An economic idea which states that decreasing marginal and capital gains tax rates — especially for corporations, investors and entrepreneurs — can stimulate production in the overall economy. According to trickle-down theory proponents, this stimulus leads to economic growth and wealth creation that benefits everyone, not just those who pay the lower tax rates.

    Probably the best known example of this theory around the world has been the Reagan Presidency in the United States. In the early 1980’s, he cut the top tax rate by 20%! Most conservative governments have also implemented similar cuts in the past although, to be fair, not of the same magnitude. Conservatives will also tell you that government spending should be reduced to an absolute minimum and the government’s budget should balance. Forbes (an American business publication) as recently as 2013 has been arguing that while it finds the term ‘trickle-down theory’ objectionable, it is a valid theory that has worked in the past. According to the article, the term was coined —

    … by Democrats in the 1980s as a way to attack President Reagan’s economic policy combination of tax rate cuts and some relaxation of federal regulations. They needed a catchy, easy-to-remember zinger to fire at Reagan; a line that would keep their voting base angry.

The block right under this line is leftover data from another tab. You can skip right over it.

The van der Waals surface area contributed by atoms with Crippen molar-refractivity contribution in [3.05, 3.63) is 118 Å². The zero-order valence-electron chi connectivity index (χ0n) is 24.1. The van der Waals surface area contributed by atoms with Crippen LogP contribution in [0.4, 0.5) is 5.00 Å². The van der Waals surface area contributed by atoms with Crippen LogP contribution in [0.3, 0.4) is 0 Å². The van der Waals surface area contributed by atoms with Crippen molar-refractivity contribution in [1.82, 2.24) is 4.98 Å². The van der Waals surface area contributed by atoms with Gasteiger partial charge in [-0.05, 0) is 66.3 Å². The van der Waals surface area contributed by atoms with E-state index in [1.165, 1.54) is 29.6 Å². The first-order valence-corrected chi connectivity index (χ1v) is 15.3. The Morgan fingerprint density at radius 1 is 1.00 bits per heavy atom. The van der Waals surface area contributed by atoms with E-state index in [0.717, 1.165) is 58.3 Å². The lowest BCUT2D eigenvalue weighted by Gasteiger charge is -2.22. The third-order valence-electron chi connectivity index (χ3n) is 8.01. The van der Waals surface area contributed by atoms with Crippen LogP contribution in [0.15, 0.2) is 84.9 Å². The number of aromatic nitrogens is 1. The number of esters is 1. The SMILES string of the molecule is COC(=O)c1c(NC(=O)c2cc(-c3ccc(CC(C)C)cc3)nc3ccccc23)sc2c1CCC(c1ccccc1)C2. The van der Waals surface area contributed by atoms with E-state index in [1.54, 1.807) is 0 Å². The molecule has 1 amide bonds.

The article goes through all the usual conservative talking points: small government is less of a drag on the economy; people need work rather than infrastructure such as schools and transportation; the better off are the ones that create wealth; that Obama is to blame and so on. It finishes with this:

    What poor people should want is more freedom and more growth, so they will have better opportunities. The deceptive “trickle-down economics” notion was crafted to take advantage of their ignorance about the way the world works. Perhaps one day the pitiable Americans who now cheer when politicians who masquerade as their friends denounce “trickle-down economics” will realize that the massive federal Leviathan is their enemy.

    While I take the point that the term ‘trickle-down theory’ may have been coined by a member of the Democratic Party in the US and it does have more ‘zing’ than ‘supply-side economics’, the fact is that the theory is all about those who are better off supporting the economy and the government reducing its influence. The conservatives have their own ‘zinger’ name for the theory as well — ‘Reaganomics’. Regardless of the name you want to give it, the theory suggests that benefits of tax cuts to the better off are supposed to flow to those that are less well off. If that isn’t trickling down, what is?